A Structural Model for the Design and Implementation of Open Innovation

A Structural Model for the Design and Implementation of Open Innovation

Matthew C. Heim (NineSigma, USA)
Copyright: © 2012 |Pages: 14
DOI: 10.4018/978-1-61350-519-9.ch004
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With the recent developments of open innovation as a formal management discipline, many organizations today are struggling to form effective internal competencies that can be leveraged to generate measured success. Many companies are using a trial-and-error approach that too often leads to unnecessary cost overruns and even failure. The model presented in this chapter provides readers with a simple, yet elegant structure necessary for the design and implementation of a successful open innovation program. The chapter explores the leading causes of failure in a new open innovation program, and offers guidelines and criteria that open innovation leaders and practitioners can use to avoid these pitfalls, and to establish a program that generates tangible returns, while motivating participants to achieve more desirable innovative behaviors.
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Background On Today’S Open Innovation Environment

Although “Open Innovation” is a relatively new term, the concept has its roots back in the early stages of the Industrial Age. Until the early 20th century, most manufacturers relied heavily on external research laboratories and inventors to supply them with ideas for new products and product enhancements. As management theory advanced, giving way to such practices and disciplines as division of labor and the five year strategic plan, companies began to safeguard their intellectual property from the outside world, with the fears that competitors would pick up on their new ideas and copy them, or somehow use this competitive intelligence against them. The idea of the research and development department became increasingly popular through the 1900’s, allowing companies to retain their ideas, knowledge and assets within the physical boundaries of the organization. With the slow pace of information dissemination and employee turnover throughout most of the 20th century, this idea of guarding intellectual property worked just fine.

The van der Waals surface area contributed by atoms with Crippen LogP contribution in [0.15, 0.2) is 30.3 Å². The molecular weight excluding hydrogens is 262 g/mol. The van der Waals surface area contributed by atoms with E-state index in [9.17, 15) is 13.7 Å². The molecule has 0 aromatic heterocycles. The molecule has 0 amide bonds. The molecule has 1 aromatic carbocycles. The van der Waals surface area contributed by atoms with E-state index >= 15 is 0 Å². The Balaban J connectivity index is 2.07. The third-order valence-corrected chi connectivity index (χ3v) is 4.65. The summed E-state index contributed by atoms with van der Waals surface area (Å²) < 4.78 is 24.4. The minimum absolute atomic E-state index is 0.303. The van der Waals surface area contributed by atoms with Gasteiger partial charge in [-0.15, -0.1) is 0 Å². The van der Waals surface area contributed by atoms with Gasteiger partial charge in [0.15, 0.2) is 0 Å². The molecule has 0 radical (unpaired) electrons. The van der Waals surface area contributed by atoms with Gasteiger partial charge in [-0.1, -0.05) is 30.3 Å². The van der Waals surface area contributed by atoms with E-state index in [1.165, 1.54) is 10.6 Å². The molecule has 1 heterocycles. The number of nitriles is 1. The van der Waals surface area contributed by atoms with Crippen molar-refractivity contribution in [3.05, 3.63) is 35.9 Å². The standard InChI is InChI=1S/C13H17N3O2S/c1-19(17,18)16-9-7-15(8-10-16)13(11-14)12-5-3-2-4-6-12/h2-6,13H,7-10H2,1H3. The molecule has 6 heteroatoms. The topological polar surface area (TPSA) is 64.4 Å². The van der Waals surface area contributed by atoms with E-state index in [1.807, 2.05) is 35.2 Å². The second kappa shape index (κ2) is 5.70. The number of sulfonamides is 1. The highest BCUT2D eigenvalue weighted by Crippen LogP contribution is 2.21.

As information technology began to skyrocket in the late 1900’s, many things began to change, thus creating a disturbance in this once stable system. The Internet suddenly provided a means of rapid dissemination of new information, giving access to online publications, patent information and other sources of knowledge (Chesbrough, 2006).1 Knowledge workers and technology-based markets began to become more transient, and information was exposed at an unprecedented rate. Management was no longer able to rely on the safety net that their corporate boundaries once provided. A fork in the road was eminent, and corporate leaders had to choose between one of two options: Find new ways to safeguard intellectual property, or accept the fact that information is no longer as safe as it once was, and focus instead on the acceleration of innovation. With the recent emergence of open innovation, the latter was obviously the choice of many.

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